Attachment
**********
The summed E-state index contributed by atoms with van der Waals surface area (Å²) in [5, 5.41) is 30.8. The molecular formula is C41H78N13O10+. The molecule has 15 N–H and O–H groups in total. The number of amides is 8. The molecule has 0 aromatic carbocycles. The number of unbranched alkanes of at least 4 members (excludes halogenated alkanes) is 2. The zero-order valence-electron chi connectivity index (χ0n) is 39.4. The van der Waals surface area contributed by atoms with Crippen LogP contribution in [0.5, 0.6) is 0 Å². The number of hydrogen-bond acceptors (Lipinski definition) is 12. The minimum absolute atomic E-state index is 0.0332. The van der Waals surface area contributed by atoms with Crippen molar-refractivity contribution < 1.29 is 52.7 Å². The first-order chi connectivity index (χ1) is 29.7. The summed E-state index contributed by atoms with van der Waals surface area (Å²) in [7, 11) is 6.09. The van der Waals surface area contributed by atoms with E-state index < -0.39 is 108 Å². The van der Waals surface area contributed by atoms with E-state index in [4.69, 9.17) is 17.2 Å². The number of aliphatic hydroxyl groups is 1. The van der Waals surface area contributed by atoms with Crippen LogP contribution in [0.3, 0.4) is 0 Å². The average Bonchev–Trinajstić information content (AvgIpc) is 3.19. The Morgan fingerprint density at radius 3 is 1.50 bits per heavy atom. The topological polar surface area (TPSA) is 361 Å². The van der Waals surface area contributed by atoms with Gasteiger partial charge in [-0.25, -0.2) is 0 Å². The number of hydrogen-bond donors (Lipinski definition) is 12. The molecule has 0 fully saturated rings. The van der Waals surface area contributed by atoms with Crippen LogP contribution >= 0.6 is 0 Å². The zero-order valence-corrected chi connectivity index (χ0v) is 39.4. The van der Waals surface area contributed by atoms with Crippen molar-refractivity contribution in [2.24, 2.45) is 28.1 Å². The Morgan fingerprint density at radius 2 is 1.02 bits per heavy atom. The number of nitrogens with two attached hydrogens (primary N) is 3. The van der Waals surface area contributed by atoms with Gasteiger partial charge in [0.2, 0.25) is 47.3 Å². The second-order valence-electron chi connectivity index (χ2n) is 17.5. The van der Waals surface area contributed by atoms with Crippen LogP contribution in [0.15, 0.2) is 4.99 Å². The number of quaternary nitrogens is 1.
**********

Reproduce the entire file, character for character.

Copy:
The summed E-state index contributed by atoms with van der Waals surface area (Å²) in [5, 5.41) is 30.8. The molecular formula is C41H78N13O10+. The molecule has 15 N–H and O–H groups in total. The number of amides is 8. The molecule has 0 aromatic carbocycles. The number of unbranched alkanes of at least 4 members (excludes halogenated alkanes) is 2. The zero-order valence-electron chi connectivity index (χ0n) is 39.4. The van der Waals surface area contributed by atoms with Crippen LogP contribution in [0.5, 0.6) is 0 Å². The number of hydrogen-bond acceptors (Lipinski definition) is 12. The minimum absolute atomic E-state index is 0.0332. The van der Waals surface area contributed by atoms with Crippen molar-refractivity contribution < 1.29 is 52.7 Å². The first-order chi connectivity index (χ1) is 29.7. The summed E-state index contributed by atoms with van der Waals surface area (Å²) in [7, 11) is 6.09. The van der Waals surface area contributed by atoms with E-state index < -0.39 is 108 Å². The van der Waals surface area contributed by atoms with E-state index in [4.69, 9.17) is 17.2 Å². The number of aliphatic hydroxyl groups is 1. The van der Waals surface area contributed by atoms with Crippen LogP contribution in [0.3, 0.4) is 0 Å². The average Bonchev–Trinajstić information content (AvgIpc) is 3.19. The Morgan fingerprint density at radius 3 is 1.50 bits per heavy atom. The topological polar surface area (TPSA) is 361 Å². The van der Waals surface area contributed by atoms with Gasteiger partial charge in [-0.25, -0.2) is 0 Å². The number of hydrogen-bond donors (Lipinski definition) is 12. The molecule has 0 fully saturated rings. The van der Waals surface area contributed by atoms with Crippen LogP contribution >= 0.6 is 0 Å². The zero-order valence-corrected chi connectivity index (χ0v) is 39.4. The van der Waals surface area contributed by atoms with Crippen molar-refractivity contribution in [2.24, 2.45) is 28.1 Å². The Morgan fingerprint density at radius 2 is 1.02 bits per heavy atom. The number of nitrogens with two attached hydrogens (primary N) is 3. The van der Waals surface area contributed by atoms with Gasteiger partial charge in [0.2, 0.25) is 47.3 Å². The second-order valence-electron chi connectivity index (χ2n) is 17.5. The van der Waals surface area contributed by atoms with Crippen LogP contribution in [0.15, 0.2) is 4.99 Å². The number of quaternary nitrogens is 1.